Citrus is grown by ‘budding,’ not by planting a seed. This is because trees grown from a citrus seed are often quite different from the mother tree and the trees may be fruitless for many years. To circumvent these problems, growers and researchers grow seedlings from citrus seeds and then tightly splice onto their rootstock seedling a small amount of material, called a bud, from a tree of the desired variety.
True Citrus is not only dried, however. The fresh citrus fruits are first cold-pressed, just like the best olive oil. In cold-pressing, the fruit is crushed with a stainless steel press in which the temperature is controlled so the fruit’s flavor, aroma and nutritional value are preserved. After that, the pure citrus liquid is crystallized through evaporation. The result: crystals of real citrus with peak of freshness flavor.
Citrus grows best in a band 30-40º latitude on either side of the equator. It is a true subtropical crop. Good growing temperatures are 75-80ºF, but 40ºF good for rest, development of acidity, and color. Quality is best where there is a certain amount of low temperature. Peel color is especially related to temperature. Low temperature brings out orange color. Some citrus such as ‘Valencia’ will even regreen if warm temperature interrupt the maturation period. High temperatures lower acidity, and produce larger insipid fruit. Pomelo is the exception to most citrus. It developes good quality and color in high temperatures. Also true for grapefuit, hybrid between pomelo and sweet orange.
Citrus is first mentioned in Chinese literature in 2200 BCE . First citrus in Europe seems to have been the citron, a fruit which has religious significance in Jewish festivals. It was mentioned in 310 BCE by Theophrastus. Lemons and limes and sour orange may have been mutations of the citron. The Romans grew sour orange and lemons in 50-100 CE ; the first mention of sweet orange in Europe was made in 1400. Columbus brought citrus on his second voyage in 1493 and the first plantation started in Haiti. In 1565 the first citrus was brought to the US in St. Augustine.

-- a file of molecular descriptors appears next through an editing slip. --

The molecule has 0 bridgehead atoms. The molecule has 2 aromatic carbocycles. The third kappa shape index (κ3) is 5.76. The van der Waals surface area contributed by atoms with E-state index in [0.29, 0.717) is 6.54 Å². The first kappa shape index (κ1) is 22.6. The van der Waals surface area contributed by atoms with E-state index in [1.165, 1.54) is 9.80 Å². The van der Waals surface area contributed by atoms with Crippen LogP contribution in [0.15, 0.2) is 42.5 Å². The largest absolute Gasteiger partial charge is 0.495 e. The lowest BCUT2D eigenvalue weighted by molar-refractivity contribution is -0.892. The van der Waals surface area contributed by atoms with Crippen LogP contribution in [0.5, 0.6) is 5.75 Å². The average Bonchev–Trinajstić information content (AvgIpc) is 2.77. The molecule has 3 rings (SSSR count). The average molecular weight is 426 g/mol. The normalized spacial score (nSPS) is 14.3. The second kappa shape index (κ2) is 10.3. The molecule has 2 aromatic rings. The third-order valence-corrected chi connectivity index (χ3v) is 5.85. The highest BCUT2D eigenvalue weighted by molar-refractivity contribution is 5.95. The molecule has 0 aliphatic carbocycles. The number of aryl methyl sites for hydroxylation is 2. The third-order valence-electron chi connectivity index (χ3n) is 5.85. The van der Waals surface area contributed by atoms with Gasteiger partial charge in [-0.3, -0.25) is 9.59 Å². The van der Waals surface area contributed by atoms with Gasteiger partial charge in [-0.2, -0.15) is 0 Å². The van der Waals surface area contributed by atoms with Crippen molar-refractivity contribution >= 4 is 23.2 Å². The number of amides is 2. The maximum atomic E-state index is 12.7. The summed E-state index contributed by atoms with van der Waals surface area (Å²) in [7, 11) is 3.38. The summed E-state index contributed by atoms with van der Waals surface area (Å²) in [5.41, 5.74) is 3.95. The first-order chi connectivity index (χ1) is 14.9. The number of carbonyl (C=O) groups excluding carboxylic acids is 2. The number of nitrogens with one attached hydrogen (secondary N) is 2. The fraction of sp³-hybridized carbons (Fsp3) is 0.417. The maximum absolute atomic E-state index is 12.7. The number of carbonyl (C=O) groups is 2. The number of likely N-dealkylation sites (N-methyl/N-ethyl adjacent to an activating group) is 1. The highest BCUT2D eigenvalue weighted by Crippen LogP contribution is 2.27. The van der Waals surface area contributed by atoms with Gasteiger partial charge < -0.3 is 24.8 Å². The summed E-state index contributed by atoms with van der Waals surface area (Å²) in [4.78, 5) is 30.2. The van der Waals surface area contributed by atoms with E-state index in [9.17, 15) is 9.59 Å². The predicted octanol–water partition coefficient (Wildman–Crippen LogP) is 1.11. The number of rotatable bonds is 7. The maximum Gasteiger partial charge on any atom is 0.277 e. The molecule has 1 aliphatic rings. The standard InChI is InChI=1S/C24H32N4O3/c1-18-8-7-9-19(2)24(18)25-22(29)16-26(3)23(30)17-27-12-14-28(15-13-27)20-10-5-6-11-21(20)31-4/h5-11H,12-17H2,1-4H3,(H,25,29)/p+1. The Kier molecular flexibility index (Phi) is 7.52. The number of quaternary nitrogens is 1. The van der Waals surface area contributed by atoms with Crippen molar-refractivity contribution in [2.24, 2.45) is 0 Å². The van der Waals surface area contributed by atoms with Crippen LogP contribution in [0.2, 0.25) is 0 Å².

Citrus growers want to make sure a tree stays strong and healthy from the very beginning of its life. So they take a bud (twig or stem from another citrus tree) and insert into a sturdy root stock. This process is called “grafting”.
Citrus fruits — including oranges, tangerines, lemons, limes and grapefruits — come from citrus trees.
Citrus normally grows and produces well without undue attention or difficulty but occasional problems do occur.
Citrus grows best in full sunlight, but place container-grown citrus to receive partial shade to reduce growth and to provide better acclimation to the occasional trips indoors during winter. Avoid extremely low light for prolonged periods as the trees will become leggy and unattractive.
Citrus trees generally do not perform well as houseplants, but several kinds can be adapted to container culture. However, none will be as attractive or grow and fruit as well as trees grown under optimal conditions in the soil.